He is one of the most defining characters in the history of Ghent University, for reasons which include his remarkable international career: Nico Gunzburg. His name was recently given to a foundation, set up by professors Marc Cools and Christophe Vandeviver. They believe that Gunzburg is the perfect embodiment of what they are keen to achieve with the foundation.
““He was one of those people for whom the university, Flanders and even the country were far too small. A man of the world”, says professor Marc Cools from the department of Criminology, Penal Law and Social Law. “It is exactly this international nature that we wish to reinforce in our programme”, continues his colleague, professor Christophe Vandeviver. Indeed, the ambition of the Nico Gunzburg Foundation is to broaden the horizons of criminology, and offer students and researchers an international perspective.
Son of migrants and a polyglot
It’s hardly surprising that they chose Gunzburg to be the ‘face’ of the foundation. He was born in 1882 in Riga, when it was still part of the Russian Empire. His parents, who had Jewish roots, decided to leave Riga and moved to Antwerp in Belgium. Gunzburg studied law in Brussels and embarked on a career that, one century later, remains an inspiration.
Gunzburg’s career took an international turn during the First World War. The Belgian government, then in exile, sent him on several diplomatic missions as the country’s representative. The reason they chose Gunzburg? His knowledge as a lawyer, but also his language abilities. He was an incredible polyglot, and spoke French, Italian, Portuguese, German, English, Russian and Dutch.
Dutchification of Ghent University
He had a special bond with Dutch. “During his education he was already very interested in the Dutch language. Not for reasons of Flemish nationalism, but due to his true love of Dutch”, explains Marc. It was this passion that drove Gunzburg’s efforts in the Dutchification of jurisdiction, which until then was almost entirely in French. And he was also a fervent supporter of the Dutchification of Ghent University. A goal that was achieved in 1930, after years of effort with Gunzburg at the helm.
Founder of the department of Criminology
The mark he left on Ghent University does not stop at Dutchification, however. The fact there is even a criminology programme at Ghent University is also thanks to Gunzburg. “In 1936 he took the initiative to set up a criminology institute in what was then still known as the State University of Ghent. The institute was founded two years later. Today, this is the department of Criminology, Penal Law and Social Law”, confirms Marc. Legend has it that Gunzburg convinced the former vice-chancellor with the words “I have a house, do you want it?” when it turned out there was no money for such an institute. The house located along Korte Meer, which is still owned by Ghent University, is a concrete reminder of this anecdote.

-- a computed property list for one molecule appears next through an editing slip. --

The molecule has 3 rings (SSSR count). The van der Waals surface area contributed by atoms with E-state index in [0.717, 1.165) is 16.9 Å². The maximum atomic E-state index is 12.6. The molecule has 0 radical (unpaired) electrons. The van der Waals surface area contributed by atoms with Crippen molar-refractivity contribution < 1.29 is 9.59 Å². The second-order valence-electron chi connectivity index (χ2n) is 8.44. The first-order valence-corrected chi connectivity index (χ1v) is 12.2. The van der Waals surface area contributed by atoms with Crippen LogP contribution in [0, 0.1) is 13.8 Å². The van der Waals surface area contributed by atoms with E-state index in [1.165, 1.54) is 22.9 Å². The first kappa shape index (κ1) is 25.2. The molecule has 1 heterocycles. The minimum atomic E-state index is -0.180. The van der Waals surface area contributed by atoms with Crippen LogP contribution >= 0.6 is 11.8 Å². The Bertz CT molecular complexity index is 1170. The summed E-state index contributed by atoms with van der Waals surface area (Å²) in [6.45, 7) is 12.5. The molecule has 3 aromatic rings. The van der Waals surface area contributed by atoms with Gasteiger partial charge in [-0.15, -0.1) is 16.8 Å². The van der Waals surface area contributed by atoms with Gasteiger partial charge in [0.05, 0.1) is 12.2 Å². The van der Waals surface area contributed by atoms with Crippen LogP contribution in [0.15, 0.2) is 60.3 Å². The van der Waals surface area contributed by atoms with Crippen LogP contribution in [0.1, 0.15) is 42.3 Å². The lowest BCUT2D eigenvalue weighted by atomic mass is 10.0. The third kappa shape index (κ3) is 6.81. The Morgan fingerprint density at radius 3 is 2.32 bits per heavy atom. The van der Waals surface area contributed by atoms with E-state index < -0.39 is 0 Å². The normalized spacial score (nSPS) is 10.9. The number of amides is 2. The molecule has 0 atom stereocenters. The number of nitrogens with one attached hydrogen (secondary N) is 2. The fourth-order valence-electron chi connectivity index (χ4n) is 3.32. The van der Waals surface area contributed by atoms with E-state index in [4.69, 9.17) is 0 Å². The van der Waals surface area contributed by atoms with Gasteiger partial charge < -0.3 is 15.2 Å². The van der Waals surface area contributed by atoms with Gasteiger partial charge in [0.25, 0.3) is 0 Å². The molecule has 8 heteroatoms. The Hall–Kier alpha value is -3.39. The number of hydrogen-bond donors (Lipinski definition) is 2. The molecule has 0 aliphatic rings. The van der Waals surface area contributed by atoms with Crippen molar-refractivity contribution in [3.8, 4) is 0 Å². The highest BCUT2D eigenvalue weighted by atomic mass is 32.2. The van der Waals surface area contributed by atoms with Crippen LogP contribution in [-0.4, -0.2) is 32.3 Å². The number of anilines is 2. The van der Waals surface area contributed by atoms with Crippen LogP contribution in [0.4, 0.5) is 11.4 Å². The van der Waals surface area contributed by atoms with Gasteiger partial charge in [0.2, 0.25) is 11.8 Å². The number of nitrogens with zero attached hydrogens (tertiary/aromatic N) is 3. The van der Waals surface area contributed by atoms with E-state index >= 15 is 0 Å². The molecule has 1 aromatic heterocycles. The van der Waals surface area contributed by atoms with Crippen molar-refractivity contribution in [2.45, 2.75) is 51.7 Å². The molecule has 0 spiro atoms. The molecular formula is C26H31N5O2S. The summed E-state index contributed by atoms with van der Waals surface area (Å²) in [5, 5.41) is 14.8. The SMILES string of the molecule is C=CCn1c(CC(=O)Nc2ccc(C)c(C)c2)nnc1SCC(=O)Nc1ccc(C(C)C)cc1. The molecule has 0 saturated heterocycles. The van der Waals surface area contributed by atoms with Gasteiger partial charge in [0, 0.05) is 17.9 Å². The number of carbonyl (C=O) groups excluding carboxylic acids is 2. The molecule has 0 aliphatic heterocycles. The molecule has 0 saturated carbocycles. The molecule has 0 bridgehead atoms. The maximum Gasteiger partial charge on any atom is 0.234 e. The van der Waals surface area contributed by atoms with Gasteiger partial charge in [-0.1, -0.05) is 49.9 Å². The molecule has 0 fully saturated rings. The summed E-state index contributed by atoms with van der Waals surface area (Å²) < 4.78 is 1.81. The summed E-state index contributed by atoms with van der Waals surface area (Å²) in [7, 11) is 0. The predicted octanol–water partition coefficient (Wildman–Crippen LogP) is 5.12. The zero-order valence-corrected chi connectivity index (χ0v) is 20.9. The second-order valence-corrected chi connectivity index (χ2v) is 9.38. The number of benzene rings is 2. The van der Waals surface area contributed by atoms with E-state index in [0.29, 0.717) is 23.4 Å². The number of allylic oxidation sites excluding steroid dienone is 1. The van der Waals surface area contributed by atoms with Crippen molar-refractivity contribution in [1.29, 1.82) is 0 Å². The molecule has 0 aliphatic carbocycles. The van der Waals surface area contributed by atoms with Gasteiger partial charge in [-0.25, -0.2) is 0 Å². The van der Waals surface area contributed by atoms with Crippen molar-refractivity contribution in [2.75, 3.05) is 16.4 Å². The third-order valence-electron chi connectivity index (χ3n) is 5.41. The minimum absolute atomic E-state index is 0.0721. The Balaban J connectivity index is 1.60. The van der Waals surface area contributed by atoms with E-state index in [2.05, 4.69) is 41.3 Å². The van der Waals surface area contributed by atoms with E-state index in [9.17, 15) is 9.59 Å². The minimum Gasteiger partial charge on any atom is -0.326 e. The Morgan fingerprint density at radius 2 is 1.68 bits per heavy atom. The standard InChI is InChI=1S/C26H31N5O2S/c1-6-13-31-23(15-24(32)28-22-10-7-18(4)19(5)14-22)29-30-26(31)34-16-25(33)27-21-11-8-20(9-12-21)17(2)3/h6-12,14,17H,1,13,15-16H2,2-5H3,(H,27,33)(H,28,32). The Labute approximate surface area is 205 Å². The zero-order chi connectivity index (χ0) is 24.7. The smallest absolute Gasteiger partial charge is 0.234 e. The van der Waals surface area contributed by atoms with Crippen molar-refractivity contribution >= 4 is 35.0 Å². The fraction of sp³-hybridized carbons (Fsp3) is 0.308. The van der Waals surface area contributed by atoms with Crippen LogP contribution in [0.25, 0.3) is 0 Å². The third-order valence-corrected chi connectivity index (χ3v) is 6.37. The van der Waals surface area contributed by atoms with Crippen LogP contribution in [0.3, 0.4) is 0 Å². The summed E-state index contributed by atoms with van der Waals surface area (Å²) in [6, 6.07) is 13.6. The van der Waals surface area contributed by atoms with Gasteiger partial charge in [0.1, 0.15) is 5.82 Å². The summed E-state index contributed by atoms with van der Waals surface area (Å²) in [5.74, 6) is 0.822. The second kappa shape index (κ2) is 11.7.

The aim of the institute was to optimise the multidisciplinary approach: including experts from the field, magistrates, lawyers, but also people from the world of incarceration and internment. And, right from the outset, Gunzburg also involved professors from the faculties of Medicine, and Arts and Philosophy. “He saw criminality as a social concern, much wider than the purely judicial approach. And, in doing so, he always stood up for the downtrodden”, says Christophe. Marc jumps in: “What few people know is that he was involved in taking initiative for the Higher Institute for Education. This is now known as the faculty of Psychology and Educational Sciences. In his vision of criminology he was particularly interested in what he referred to as ‘neglected youths’. This highlights his humanistic side.”
As fate would have it, Gunzburg crossed the border once again. During WW II he fled, first to France, then following a tip about the risk of arrest, he was forced to move on. He ended up finding refuge in Brazil, where he set to work as a professor in Sao Paolo and Rio de Janeiro, where he helped to reform penal law. When the regime began rocketing to the right, Gunzburg headed off to the US. Recommended by none other than president Roosevelt, he was able to work at the University of Syracuse in New York state. Gunzburg made an impression and was asked to help in developing the judicial framework for the Nuremberg Trials.
Later he returned to Ghent, where he completed his academic career. In doing so, he also continued his international activities, even as an emeritus. In 1952, at the age of 70, Gunzburg went to Indonesia to reform the police system, after the country gained independence. “He also founded a criminology institute at Jakarta University. In fact, he managed to make his mark on criminology all over the world”, concludes Christophe.
Best in the world